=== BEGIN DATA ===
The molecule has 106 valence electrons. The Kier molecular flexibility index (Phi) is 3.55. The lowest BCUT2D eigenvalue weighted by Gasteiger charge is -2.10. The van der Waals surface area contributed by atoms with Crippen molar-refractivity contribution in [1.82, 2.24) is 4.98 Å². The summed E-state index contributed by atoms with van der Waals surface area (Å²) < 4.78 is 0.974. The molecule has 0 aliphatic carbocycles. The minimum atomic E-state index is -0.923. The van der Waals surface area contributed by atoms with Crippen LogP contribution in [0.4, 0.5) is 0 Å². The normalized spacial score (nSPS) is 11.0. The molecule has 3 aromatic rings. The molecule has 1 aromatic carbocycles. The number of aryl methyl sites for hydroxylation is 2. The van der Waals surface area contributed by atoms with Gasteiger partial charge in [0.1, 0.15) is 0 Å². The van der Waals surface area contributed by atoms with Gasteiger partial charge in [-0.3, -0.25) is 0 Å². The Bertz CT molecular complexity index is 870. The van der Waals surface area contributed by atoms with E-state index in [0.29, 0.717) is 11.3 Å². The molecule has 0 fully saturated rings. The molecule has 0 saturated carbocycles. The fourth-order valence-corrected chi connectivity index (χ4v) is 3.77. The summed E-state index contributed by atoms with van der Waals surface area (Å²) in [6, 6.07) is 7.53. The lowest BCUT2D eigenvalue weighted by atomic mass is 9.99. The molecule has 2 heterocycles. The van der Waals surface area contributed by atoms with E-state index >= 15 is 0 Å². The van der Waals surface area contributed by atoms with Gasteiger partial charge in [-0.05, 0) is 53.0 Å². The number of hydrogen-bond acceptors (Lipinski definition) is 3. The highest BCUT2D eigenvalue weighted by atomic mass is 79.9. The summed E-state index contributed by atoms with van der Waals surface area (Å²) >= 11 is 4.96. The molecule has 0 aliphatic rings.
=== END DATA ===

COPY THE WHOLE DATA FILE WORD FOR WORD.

The molecule has 106 valence electrons. The Kier molecular flexibility index (Phi) is 3.55. The lowest BCUT2D eigenvalue weighted by Gasteiger charge is -2.10. The van der Waals surface area contributed by atoms with Crippen molar-refractivity contribution in [1.82, 2.24) is 4.98 Å². The summed E-state index contributed by atoms with van der Waals surface area (Å²) < 4.78 is 0.974. The molecule has 0 aliphatic carbocycles. The minimum atomic E-state index is -0.923. The van der Waals surface area contributed by atoms with Crippen LogP contribution in [0.4, 0.5) is 0 Å². The normalized spacial score (nSPS) is 11.0. The molecule has 3 aromatic rings. The molecule has 1 aromatic carbocycles. The number of aryl methyl sites for hydroxylation is 2. The van der Waals surface area contributed by atoms with Gasteiger partial charge in [0.1, 0.15) is 0 Å². The van der Waals surface area contributed by atoms with Gasteiger partial charge in [-0.3, -0.25) is 0 Å². The Bertz CT molecular complexity index is 870. The van der Waals surface area contributed by atoms with E-state index in [0.29, 0.717) is 11.3 Å². The molecule has 0 fully saturated rings. The molecule has 0 saturated carbocycles. The fourth-order valence-corrected chi connectivity index (χ4v) is 3.77. The summed E-state index contributed by atoms with van der Waals surface area (Å²) in [6, 6.07) is 7.53. The lowest BCUT2D eigenvalue weighted by atomic mass is 9.99. The molecule has 2 heterocycles. The van der Waals surface area contributed by atoms with E-state index >= 15 is 0 Å². The van der Waals surface area contributed by atoms with Gasteiger partial charge in [-0.05, 0) is 53.0 Å². The number of hydrogen-bond acceptors (Lipinski definition) is 3. The highest BCUT2D eigenvalue weighted by atomic mass is 79.9. The summed E-state index contributed by atoms with van der Waals surface area (Å²) >= 11 is 4.96. The molecule has 0 aliphatic rings.